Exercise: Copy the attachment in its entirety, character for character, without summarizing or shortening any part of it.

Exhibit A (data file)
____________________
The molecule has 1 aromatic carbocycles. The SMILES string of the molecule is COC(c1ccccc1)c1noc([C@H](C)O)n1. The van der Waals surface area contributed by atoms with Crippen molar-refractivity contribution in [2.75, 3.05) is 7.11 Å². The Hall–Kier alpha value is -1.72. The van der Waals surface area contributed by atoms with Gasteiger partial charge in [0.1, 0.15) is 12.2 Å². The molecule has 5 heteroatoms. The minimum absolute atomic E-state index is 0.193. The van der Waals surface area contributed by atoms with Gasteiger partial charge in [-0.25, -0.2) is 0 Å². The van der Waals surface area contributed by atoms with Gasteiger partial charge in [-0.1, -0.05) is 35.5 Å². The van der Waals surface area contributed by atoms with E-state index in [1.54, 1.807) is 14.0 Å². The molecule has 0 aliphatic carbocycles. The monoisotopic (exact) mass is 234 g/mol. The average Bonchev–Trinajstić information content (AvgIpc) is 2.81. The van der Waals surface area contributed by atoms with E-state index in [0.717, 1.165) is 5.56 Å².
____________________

The molecule has 1 aromatic carbocycles. The SMILES string of the molecule is COC(c1ccccc1)c1noc([C@H](C)O)n1. The van der Waals surface area contributed by atoms with Crippen molar-refractivity contribution in [2.75, 3.05) is 7.11 Å². The Hall–Kier alpha value is -1.72. The van der Waals surface area contributed by atoms with Gasteiger partial charge in [0.1, 0.15) is 12.2 Å². The molecule has 5 heteroatoms. The minimum absolute atomic E-state index is 0.193. The van der Waals surface area contributed by atoms with Gasteiger partial charge in [-0.25, -0.2) is 0 Å². The van der Waals surface area contributed by atoms with Gasteiger partial charge in [-0.1, -0.05) is 35.5 Å². The van der Waals surface area contributed by atoms with E-state index in [1.54, 1.807) is 14.0 Å². The molecule has 0 aliphatic carbocycles. The monoisotopic (exact) mass is 234 g/mol. The average Bonchev–Trinajstić information content (AvgIpc) is 2.81. The van der Waals surface area contributed by atoms with E-state index in [0.717, 1.165) is 5.56 Å².